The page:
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The Top 3 non-conformities in food fraud audits and how to fix them

Posted by Simon, in Food Safety 12 January 2021 · 4,490 views

food fraud gfsi
The Top 3 non-conformities in food fraud audits and how to fix them

Since the horse meat food fraud scandal in 2013, the GFSI standards have sharpened several requisites to push facilities to improve mitigation measures.


It is well known that meat substitution is not in the top 10 of food products with most risk of adulteration or substitution. The BRC standard, already in V7, created new requisites (under the point 5.4), and a food fraud Compliance Guide.


Since then, the top 3 non-conformities are the following:


1. Individual ranking of each of the elements of the vulnerability assessment:


When categorizing information under the likelihood of occurrence or detection, the sites assess for every single event, such as: historic incidents, geographic origin, emerging concerns, length and complexity of the supply chain, economic factors/price fluctuations, physical form (e.g. whole items, chopped, minced, powdered or liquid), geographic origin/length and complexity of the supply chain, existing controls (e.g. audits), ease of access to raw materials, routine product testing, nature of the raw material, ease of access to raw materials (e.g. broken tamper-proof seals are clear evidence of an attempt to access), availability (e.g. seasonality/harvest variability), complexity and cost of committing the fraud, etc.


My advice:


Either you select a traditional risk assessment tool such as simple quadratic methods or quadrant graph, providing a structured and standardized approach, TACCP, VACCP or you chose to multiply three ratings to obtain a PRN score, (Priority risk number) = Occurrence (O) × Detection (D) × Profitability (P). In both cases ALL elements shall be evaluated to obtain a final rank. This rank can be used either for individual raw materials from different suppliers, or to group raw materials from the same supplier


2. Fail to consider the overall rank value of the vulnerability assessment as an input for the supplier risk assessment


Where the raw materials are identified as being of significant risk of adulteration or substitution, the appropriate assurance controls need to be in place to ensure that only the genuine materials are purchased. This way the potential for fraudulent activity in the supply chain can be assessed.


My advice:


The overall rank of potential food fraud shall be an additional input in the supplier approval and monitoring system. The supplier management and the food fraud assessment are not separate and independent of each other for a food processing plant, but one feedbacks the other.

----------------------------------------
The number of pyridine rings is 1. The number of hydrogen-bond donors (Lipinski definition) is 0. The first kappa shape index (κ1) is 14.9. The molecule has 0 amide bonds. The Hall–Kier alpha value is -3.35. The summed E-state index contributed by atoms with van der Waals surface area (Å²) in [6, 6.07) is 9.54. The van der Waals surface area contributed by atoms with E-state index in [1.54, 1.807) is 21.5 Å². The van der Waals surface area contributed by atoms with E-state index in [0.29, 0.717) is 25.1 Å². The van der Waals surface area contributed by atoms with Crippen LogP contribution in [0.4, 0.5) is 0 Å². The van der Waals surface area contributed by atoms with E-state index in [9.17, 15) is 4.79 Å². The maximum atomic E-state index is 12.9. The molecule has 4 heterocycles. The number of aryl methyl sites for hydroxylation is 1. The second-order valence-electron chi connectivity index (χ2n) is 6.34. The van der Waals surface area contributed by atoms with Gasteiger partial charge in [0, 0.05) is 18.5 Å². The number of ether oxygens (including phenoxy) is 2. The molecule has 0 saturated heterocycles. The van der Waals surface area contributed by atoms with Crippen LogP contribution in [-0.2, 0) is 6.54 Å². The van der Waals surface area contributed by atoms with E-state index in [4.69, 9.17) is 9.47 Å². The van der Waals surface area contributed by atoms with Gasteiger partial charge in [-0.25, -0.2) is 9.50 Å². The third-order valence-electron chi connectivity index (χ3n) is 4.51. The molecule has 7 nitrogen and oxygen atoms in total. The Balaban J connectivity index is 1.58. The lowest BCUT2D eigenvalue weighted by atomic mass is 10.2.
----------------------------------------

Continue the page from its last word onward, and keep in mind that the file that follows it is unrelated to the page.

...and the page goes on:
3. Fail to develop specific mitigation measures


Keep in mind that the GFSI certified companies have been found to be guilty of food fraud, so the CoA provided by the supplier, or a certificate sent by the supplier, or any analytical test done by the supplier are NOT specific mitigation measures. I´ve seen several examples of fraudulent BRC or IFS certificates for key raw materials over the years, for example saffron from Iran. The facility must take ownership and run the tests with independent laboratories.


My advice:


These are valid examples of specific detection and identification techniques that need to be carried out by the external accredited laboratories contracted by the food processors:

  • Stable isotope ratio analysis (SIRA),
  • TLC and HPLC for artificial color added to saffron
  • Microscopic ID for non-compliant herbs, such as savory, thyme or marjoram in oregano
  • UV absorbance to detect the potential adulteration of extra virgin olive oil with refined oils.
  • PCR method for meat
During the Covid 19 pandemic the risk of food fraud increased because of different problems in the supply chain which led to problems in the production. Food auditors and food producers must be vigilant and extra thorough with procedures and mitigation measures.


About the Author


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Leila J Burin, PhD Food Chemistry.


Lead Auditor in BRC, IFS, FSSC 22000, ISO 22000. I work as a food safety auditor since more than 20 years, started my career in Latin America and for the last 12 years I have been working in Europe. I have a scientific background with a PhD in Chemistry and over the years I work with most recognized standards and categories in the food industry such as HEINZ, BRC, IFS, FSSC22000, SQMS, LIDL, and several others. Since 2010 I am also the Training Coordinator for “Portal de Inocuidad” which is an on-line training service for Spanish speaking food safety professionals. Also, BRC ATP since January 2020.

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